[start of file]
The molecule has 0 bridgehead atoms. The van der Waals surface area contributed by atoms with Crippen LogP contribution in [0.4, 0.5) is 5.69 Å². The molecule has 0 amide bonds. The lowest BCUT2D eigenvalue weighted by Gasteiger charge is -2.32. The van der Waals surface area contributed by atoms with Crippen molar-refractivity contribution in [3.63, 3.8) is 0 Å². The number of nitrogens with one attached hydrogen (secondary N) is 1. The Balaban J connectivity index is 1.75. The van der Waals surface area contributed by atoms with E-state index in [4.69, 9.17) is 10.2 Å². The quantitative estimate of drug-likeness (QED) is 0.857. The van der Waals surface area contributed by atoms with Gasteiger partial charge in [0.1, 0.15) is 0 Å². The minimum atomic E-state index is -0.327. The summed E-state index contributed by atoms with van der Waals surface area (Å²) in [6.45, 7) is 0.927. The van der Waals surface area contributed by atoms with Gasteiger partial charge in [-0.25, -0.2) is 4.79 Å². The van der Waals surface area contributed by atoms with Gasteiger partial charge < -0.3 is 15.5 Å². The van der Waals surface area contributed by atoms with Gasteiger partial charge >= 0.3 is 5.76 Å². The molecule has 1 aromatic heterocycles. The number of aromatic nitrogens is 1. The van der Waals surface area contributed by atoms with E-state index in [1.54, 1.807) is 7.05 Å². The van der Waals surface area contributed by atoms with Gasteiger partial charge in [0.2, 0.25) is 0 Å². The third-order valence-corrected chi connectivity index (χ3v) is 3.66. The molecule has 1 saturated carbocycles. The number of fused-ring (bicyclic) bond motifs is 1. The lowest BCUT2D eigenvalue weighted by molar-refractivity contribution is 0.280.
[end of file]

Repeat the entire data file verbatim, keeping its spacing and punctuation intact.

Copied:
The molecule has 0 bridgehead atoms. The van der Waals surface area contributed by atoms with Crippen LogP contribution in [0.4, 0.5) is 5.69 Å². The molecule has 0 amide bonds. The lowest BCUT2D eigenvalue weighted by Gasteiger charge is -2.32. The van der Waals surface area contributed by atoms with Crippen molar-refractivity contribution in [3.63, 3.8) is 0 Å². The number of nitrogens with one attached hydrogen (secondary N) is 1. The Balaban J connectivity index is 1.75. The van der Waals surface area contributed by atoms with E-state index in [4.69, 9.17) is 10.2 Å². The quantitative estimate of drug-likeness (QED) is 0.857. The van der Waals surface area contributed by atoms with Gasteiger partial charge in [0.1, 0.15) is 0 Å². The minimum atomic E-state index is -0.327. The summed E-state index contributed by atoms with van der Waals surface area (Å²) in [6.45, 7) is 0.927. The van der Waals surface area contributed by atoms with Gasteiger partial charge in [-0.25, -0.2) is 4.79 Å². The van der Waals surface area contributed by atoms with Gasteiger partial charge < -0.3 is 15.5 Å². The van der Waals surface area contributed by atoms with Gasteiger partial charge >= 0.3 is 5.76 Å². The molecule has 1 aromatic heterocycles. The number of aromatic nitrogens is 1. The van der Waals surface area contributed by atoms with E-state index in [1.54, 1.807) is 7.05 Å². The van der Waals surface area contributed by atoms with Gasteiger partial charge in [0.2, 0.25) is 0 Å². The third-order valence-corrected chi connectivity index (χ3v) is 3.66. The molecule has 1 saturated carbocycles. The number of fused-ring (bicyclic) bond motifs is 1. The lowest BCUT2D eigenvalue weighted by molar-refractivity contribution is 0.280.